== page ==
Are beavers about to return to Sussex?
PUBLISHED: 20:06 07 April 2020 | UPDATED: 12:34 15 April 2020
© Ian Sargent
Beavers will return to Sussex for the first time in 400 years as part of a trial in West Sussex
Britain’s beaver population was lost more than 400 years ago, hunted to extinction for the fur trade. Now these helpful herbivores are being hailed as a valuable weapon in the fight against climate change.
Current legislation means that beavers can only be released in England into large enclosures under licence from the Department for the Environment, Farming and Rural Affairs (Defra). As well as a wild colony living along the River Otter in Devon – believed to originate from escapees from a private collection – closely monitored beaver pairs are living in trial enclosures in North Yorkshire, Cornwall, Essex, Devon, Somerset and Gloucestershire. This year, beaver pairs will be returned to Cumbria, Norfolk and Dorset – and two sites in West Sussex. One is in Valewood, on the National Trust’s Black Down estate, and the other at the Knepp Estate near Horsham.
The Sussex Beaver Trial is a partnership led by Sussex Wildlife Trust and the rewilding project at Knepp. Landowners Isabella Tree and her husband Charlie Burrell have long been advocates of the potential for beavers to mitigate flooding and promote biodiversity. “We wanted wild boar, bison and beavers,” says Isabella, remembering the letter of intent they sent to the government in 2001, when they first planned to create a wilderness area on their land. Charlie felt so strongly about the importance of beavers’ role in restoring natural landscapes that he founded the Beaver Advisory Committee of England with the aim of fostering conversation between landowners and organisations such as the NFU, Environment Agency and Natural England. This work has now been taken on by the newly formed Beaver Trust.
The Knepp beavers will be released in two locations within a large enclosed area of the estate’s Southern Block for a five-year period to see how they settle into and adapt to their new environment. The animals will have more than 250 hectares of land (a beaver’s territory is around three), including extensive swathes of willow.
Sussex Wildlife Trust living landscapes advisor Fran Southgate says: “Beavers are what is known as a keystone species: the idea being that if you take out that species the whole eco-system below it collapses. Beavers are a keystone species for rivers and wetlands and their extinction will have had a major impact on our eco-systems and how they would function. Projects in Scotland have been starting to show what happens when you bring them back and the benefits that they can have. They have all sorts of positive impacts for other wildlife, but they are also a keystone species for what we call natural services: they purify water, store water in times of flood and in times of drought, they also store carbon and remove sediment from the water. They even have pollinator benefits because they increase vegetation.
“We have a natural flood management project in Sussex called Sussex Flow Initiative and one of the things we do is put wood back into rivers, particularly in woodland to slow the flow of the water so it stops barrelling down the river towards towns. We are just mimicking what a beaver would have done in the past.”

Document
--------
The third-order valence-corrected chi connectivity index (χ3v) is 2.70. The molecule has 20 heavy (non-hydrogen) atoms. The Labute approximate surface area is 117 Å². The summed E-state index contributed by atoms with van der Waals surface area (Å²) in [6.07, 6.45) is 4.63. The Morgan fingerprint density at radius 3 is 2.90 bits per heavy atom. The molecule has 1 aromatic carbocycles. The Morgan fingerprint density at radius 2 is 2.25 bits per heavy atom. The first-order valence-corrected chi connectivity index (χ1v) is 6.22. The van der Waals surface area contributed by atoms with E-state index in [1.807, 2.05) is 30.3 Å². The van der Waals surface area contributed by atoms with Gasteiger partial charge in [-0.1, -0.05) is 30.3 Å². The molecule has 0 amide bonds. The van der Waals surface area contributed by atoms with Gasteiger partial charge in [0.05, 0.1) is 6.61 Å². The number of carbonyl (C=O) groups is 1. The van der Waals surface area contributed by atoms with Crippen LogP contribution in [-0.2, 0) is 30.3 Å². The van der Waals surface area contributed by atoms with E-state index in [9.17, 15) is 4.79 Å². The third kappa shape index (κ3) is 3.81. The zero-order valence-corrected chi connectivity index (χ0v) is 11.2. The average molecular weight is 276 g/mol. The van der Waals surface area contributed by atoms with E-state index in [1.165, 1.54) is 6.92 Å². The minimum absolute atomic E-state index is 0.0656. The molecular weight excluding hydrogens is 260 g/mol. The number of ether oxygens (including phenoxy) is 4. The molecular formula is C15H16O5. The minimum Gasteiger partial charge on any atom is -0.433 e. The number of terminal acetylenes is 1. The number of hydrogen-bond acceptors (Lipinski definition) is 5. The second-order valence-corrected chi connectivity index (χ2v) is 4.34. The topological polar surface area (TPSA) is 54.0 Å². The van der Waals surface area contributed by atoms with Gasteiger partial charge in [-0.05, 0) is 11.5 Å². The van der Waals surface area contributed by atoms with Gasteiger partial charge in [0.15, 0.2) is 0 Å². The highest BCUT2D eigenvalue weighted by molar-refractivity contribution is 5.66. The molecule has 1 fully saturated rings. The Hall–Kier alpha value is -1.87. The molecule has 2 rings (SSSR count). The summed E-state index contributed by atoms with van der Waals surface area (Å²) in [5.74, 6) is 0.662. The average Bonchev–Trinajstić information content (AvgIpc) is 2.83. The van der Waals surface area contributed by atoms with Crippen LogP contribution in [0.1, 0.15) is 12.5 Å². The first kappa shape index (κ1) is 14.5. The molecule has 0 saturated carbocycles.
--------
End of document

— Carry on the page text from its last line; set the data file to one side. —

Fran says that there’s a general recognition that over the past century we have tended to over-engineer our river systems and landscapes. “Water companies and wildlife organisations have recognised that this doesn’t work any more and we have to start working with our natural environment to store water in places where there’s space for it and hope that stops flooding in places where there’s not.” Beavers’ natural behaviours – which include damming and coppicing – could provide at least a partial answer.
The UK has lost at least 80 per cent of its natural wetlands – Fran thinks it’s closer to 95 per cent in Sussex – and wetlands are important not just for their rich biodiversity but because of their huge potential as carbon sinks. “That is increasingly important if we are going to meet our carbon targets,” notes Isabella Tree.
The Knepp Estate site has great potential for wetland recovery, she continues: “It will be a fantastic habitat for them – we have significant expanses of sallow scrub, naturally hybridising willow which is what they eat, what they coppice and what forms their dams and lodges. There’s plenty out there to keep them going for, we hope, at least 10 years without them thinking of moving from there. There is also huge potential for wetland recovery. We hope they will make much more complex wetlands out of our land, creating little streams and rivulets. The whole thing will begin to hold back even more water than the re-wilding project does already – which is quite significant.”
The two West Sussex beaver releases are being monitored as part of a national project and under the advice of specialist ecologists. Despite having general public approval (a YouGov poll found 76 per cent of people support the idea) the reintroduction of beavers has met with some controversy. “Farmers are going to be worried about damage they might cause from flooding their crops,” says Isabella. “We have to have a system in place where if that happens you can call someone. There is this amazing appliance called a Beaver Deceiver [which regulate water levels in dams]. If that doesn’t work, which it usually does, you have to be able to translocate those beavers to somewhere you really want them.
“Ultimately I think landowners and managers need to be reassured that we will manage beavers in a way that will protect them from damage and loss of livelihood. Bavaria is one of the most managed farmed landscapes I have ever seen and they have 18,000 beavers there with no problems with farmers. I think it definitely can be done – we can live with beavers again – we just need to be pragmatic about it.”